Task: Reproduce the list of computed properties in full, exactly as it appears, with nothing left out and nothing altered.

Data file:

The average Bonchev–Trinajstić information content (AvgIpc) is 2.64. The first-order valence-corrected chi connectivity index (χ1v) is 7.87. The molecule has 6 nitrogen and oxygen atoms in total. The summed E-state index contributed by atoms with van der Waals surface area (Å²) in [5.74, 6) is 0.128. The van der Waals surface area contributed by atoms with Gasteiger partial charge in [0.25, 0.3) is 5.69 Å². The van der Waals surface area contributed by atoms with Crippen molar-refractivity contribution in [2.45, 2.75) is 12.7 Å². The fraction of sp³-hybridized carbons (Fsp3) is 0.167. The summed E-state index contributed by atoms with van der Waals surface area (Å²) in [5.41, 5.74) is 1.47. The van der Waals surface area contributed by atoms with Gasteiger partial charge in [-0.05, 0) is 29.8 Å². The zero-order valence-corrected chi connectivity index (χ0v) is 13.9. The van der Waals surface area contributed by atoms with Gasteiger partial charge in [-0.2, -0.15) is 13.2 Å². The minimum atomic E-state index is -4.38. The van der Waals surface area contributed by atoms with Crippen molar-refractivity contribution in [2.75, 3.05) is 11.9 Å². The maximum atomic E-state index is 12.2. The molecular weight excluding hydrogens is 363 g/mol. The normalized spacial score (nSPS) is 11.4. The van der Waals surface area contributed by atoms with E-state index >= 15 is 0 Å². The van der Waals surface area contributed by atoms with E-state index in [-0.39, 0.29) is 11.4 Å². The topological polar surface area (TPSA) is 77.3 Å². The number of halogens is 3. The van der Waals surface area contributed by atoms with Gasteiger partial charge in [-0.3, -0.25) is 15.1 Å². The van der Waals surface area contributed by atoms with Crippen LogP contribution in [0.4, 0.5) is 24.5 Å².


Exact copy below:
The average Bonchev–Trinajstić information content (AvgIpc) is 2.64. The first-order valence-corrected chi connectivity index (χ1v) is 7.87. The molecule has 6 nitrogen and oxygen atoms in total. The summed E-state index contributed by atoms with van der Waals surface area (Å²) in [5.74, 6) is 0.128. The van der Waals surface area contributed by atoms with Gasteiger partial charge in [0.25, 0.3) is 5.69 Å². The van der Waals surface area contributed by atoms with Crippen molar-refractivity contribution in [2.45, 2.75) is 12.7 Å². The fraction of sp³-hybridized carbons (Fsp3) is 0.167. The summed E-state index contributed by atoms with van der Waals surface area (Å²) in [5.41, 5.74) is 1.47. The van der Waals surface area contributed by atoms with Gasteiger partial charge in [-0.05, 0) is 29.8 Å². The zero-order valence-corrected chi connectivity index (χ0v) is 13.9. The van der Waals surface area contributed by atoms with Gasteiger partial charge in [-0.2, -0.15) is 13.2 Å². The minimum atomic E-state index is -4.38. The van der Waals surface area contributed by atoms with Crippen molar-refractivity contribution in [2.75, 3.05) is 11.9 Å². The maximum atomic E-state index is 12.2. The molecular weight excluding hydrogens is 363 g/mol. The normalized spacial score (nSPS) is 11.4. The van der Waals surface area contributed by atoms with E-state index >= 15 is 0 Å². The van der Waals surface area contributed by atoms with E-state index in [-0.39, 0.29) is 11.4 Å². The topological polar surface area (TPSA) is 77.3 Å². The number of halogens is 3. The van der Waals surface area contributed by atoms with Gasteiger partial charge in [-0.3, -0.25) is 15.1 Å². The van der Waals surface area contributed by atoms with Crippen LogP contribution in [0.4, 0.5) is 24.5 Å².